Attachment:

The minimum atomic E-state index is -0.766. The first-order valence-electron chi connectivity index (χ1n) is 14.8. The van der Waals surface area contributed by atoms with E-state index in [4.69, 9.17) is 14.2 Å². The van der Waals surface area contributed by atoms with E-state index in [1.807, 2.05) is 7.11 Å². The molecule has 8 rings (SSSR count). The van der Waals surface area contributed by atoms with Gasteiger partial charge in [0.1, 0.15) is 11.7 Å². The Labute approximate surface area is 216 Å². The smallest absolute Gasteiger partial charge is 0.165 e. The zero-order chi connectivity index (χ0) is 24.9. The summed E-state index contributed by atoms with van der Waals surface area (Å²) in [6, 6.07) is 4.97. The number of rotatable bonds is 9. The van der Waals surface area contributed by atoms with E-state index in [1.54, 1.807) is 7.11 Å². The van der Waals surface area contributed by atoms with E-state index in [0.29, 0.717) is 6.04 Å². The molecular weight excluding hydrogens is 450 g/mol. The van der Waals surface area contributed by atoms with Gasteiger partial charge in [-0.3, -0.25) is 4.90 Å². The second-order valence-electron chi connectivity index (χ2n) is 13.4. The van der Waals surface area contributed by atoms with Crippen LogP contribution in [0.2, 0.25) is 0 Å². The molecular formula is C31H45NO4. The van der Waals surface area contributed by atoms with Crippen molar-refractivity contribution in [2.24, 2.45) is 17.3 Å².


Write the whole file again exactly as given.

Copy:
The minimum atomic E-state index is -0.766. The first-order valence-electron chi connectivity index (χ1n) is 14.8. The van der Waals surface area contributed by atoms with E-state index in [4.69, 9.17) is 14.2 Å². The van der Waals surface area contributed by atoms with E-state index in [1.807, 2.05) is 7.11 Å². The molecule has 8 rings (SSSR count). The van der Waals surface area contributed by atoms with Gasteiger partial charge in [0.1, 0.15) is 11.7 Å². The Labute approximate surface area is 216 Å². The smallest absolute Gasteiger partial charge is 0.165 e. The zero-order chi connectivity index (χ0) is 24.9. The summed E-state index contributed by atoms with van der Waals surface area (Å²) in [6, 6.07) is 4.97. The number of rotatable bonds is 9. The van der Waals surface area contributed by atoms with E-state index in [1.54, 1.807) is 7.11 Å². The van der Waals surface area contributed by atoms with E-state index in [0.29, 0.717) is 6.04 Å². The molecular weight excluding hydrogens is 450 g/mol. The van der Waals surface area contributed by atoms with Gasteiger partial charge in [-0.3, -0.25) is 4.90 Å². The second-order valence-electron chi connectivity index (χ2n) is 13.4. The van der Waals surface area contributed by atoms with Crippen LogP contribution in [0.2, 0.25) is 0 Å². The molecular formula is C31H45NO4. The van der Waals surface area contributed by atoms with Crippen molar-refractivity contribution in [2.24, 2.45) is 17.3 Å².